Mobility scholars tend to portray people on the move as using various strategies to outmaneuver the governments or companies aiming to control them. This article shows that when some travelers prioritized convenience on their daily trips, their shortcuts and hacks led to unexpected run-ins with dangerous machinery. In early 1900s rural America, pedestrians and motorists used railroad tracks carelessly and intentionally—a chaotic combination epitomizing the hustle and bustle of everyday life. When those travelers died in train collisions, their survivors sued railroad companies, thus pitting the victims' risky behavior against companies' powerful legal defense. Two trials from Pennsylvania in 1915 and 1932 contrast the adversaries' sense of railroad space, presenting the landscape's impact on everyday movements that people take for granted. The case studies will push historians to pay more attention to the gray zone of popular, yet illegal, behaviors that bring people into contact with technology.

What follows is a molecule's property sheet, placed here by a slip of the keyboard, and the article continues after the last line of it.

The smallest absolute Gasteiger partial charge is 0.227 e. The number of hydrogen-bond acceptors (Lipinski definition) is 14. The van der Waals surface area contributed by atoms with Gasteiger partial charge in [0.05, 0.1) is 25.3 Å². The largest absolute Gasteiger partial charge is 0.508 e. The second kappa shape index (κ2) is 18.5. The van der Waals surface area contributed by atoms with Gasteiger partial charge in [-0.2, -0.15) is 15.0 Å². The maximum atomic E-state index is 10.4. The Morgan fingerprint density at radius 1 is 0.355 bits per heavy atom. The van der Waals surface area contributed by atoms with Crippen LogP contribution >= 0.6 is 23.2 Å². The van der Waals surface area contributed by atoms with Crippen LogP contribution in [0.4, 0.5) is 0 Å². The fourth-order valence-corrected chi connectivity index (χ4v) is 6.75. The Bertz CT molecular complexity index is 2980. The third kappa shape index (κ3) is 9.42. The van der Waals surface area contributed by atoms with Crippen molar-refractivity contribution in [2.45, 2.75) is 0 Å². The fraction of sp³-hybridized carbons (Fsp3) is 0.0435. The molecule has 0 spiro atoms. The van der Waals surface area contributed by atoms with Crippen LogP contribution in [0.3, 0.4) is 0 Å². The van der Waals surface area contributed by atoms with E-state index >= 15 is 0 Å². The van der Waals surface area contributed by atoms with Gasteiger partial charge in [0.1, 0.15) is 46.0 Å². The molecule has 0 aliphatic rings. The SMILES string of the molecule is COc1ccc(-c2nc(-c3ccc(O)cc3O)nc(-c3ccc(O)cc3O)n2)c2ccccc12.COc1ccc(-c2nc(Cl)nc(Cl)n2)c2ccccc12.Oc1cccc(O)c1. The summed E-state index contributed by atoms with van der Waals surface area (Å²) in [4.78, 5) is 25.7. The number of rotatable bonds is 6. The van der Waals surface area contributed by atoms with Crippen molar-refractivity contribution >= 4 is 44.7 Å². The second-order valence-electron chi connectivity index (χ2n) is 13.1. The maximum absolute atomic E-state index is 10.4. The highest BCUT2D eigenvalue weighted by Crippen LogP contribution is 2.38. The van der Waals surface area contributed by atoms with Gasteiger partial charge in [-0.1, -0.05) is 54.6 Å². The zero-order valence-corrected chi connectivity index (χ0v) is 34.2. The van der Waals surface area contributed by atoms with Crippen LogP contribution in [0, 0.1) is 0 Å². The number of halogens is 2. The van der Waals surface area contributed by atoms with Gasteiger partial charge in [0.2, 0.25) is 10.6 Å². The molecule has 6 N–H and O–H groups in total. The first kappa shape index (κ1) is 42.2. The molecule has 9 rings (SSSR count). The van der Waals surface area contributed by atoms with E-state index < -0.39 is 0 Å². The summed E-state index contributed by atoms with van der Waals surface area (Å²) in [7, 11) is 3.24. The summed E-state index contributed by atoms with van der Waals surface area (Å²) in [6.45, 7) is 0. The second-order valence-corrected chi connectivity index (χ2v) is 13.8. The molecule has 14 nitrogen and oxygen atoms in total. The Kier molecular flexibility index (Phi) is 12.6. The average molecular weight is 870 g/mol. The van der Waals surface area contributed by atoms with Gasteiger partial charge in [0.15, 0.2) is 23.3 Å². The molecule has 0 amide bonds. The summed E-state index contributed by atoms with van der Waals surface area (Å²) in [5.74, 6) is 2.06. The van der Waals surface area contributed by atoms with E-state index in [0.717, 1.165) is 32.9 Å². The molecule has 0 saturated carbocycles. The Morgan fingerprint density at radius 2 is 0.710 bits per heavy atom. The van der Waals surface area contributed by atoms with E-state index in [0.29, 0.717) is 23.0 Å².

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pp. 209-233
Launched on MUSE
Open Access
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